February 23rd, 2009

[their] hatred… is baldfaced bigotry.

The moderate Governor of Utah wants to “move on” with business at the Legislature. The Buttars affair is over.

There needs to be more condemnation of this kind of bigotry and it should come from outside the State of Utah…and it should come until more than just a ‘hand slap’ is meted as punishment for such bigotry.

Stefano A

February 23rd, 2009


LOL Thanks for correcting “they’re”-[their].

I hate making stupid mistakes like that.

And yes, I would like to have seen more condemnation of Buttars remarks and criticism of how it was handled coming out of the Republican National Convetion and Log Cabin Republicans.

David C.

February 23rd, 2009

No, Utah won’t be any less hostile [than] it’s been before. But they’ll be less obvious about it. And, perhaps, that’s a small victory for all [sides]. —K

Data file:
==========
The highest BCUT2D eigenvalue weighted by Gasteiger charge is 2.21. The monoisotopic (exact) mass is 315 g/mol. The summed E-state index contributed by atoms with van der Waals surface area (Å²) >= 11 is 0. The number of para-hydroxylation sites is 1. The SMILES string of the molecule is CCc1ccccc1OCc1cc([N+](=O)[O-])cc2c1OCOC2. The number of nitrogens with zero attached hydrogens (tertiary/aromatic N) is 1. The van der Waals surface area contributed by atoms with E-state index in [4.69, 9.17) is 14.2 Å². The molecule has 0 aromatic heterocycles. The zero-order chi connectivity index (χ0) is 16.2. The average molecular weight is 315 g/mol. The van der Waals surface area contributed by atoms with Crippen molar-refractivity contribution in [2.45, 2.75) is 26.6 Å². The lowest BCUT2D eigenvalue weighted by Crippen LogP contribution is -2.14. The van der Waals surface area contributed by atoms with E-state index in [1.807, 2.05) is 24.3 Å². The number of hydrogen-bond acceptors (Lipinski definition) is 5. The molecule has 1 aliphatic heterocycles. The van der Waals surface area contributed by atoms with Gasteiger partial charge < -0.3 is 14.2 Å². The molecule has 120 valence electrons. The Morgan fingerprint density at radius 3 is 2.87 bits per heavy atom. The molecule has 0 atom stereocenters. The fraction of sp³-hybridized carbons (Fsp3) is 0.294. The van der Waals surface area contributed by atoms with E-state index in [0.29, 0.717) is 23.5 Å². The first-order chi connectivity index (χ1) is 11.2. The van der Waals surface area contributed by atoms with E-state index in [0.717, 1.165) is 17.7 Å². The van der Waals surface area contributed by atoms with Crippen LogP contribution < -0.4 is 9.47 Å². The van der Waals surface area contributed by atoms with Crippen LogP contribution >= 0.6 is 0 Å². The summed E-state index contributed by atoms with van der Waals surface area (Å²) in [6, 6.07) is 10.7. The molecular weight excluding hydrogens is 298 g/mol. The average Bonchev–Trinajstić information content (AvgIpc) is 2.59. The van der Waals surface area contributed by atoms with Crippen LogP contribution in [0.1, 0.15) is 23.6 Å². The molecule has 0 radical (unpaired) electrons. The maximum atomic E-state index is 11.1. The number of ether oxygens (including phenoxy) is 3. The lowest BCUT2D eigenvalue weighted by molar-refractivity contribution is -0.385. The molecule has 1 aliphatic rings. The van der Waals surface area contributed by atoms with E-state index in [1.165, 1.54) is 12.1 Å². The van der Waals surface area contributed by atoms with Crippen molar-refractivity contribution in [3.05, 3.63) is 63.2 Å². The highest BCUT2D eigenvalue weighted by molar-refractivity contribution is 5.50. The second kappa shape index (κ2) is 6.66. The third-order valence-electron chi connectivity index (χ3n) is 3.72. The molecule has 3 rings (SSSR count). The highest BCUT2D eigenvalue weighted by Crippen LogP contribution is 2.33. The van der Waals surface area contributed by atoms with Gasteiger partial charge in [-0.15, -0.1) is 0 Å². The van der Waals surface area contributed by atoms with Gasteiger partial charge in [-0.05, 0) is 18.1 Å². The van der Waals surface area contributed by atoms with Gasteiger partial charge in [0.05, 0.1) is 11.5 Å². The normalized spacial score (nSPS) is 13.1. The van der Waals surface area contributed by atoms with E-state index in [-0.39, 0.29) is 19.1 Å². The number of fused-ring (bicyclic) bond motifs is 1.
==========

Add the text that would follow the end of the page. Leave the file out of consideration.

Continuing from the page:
I would hesitate to call that much of a victory. I’d prefer the bigotry of others to be as visible as possible so it has a better chance of being questioned, exposed for what it as, and seen in how it ultimately manifests. That’s a major part of this flap.

When Buttars let it all hang out was when the true character of the Utah senate Republicans became blindingly evident. As long as all that stayed behind the scenes, it was hard for more moderate leaders and Democrats to get a political handle on. All of that has changed, and even though the slap on the wrists received by Buttars was scant punishment, the blow to the socially ultra-conservative Republican caucus in the Utah senate will likely reverberate for some time.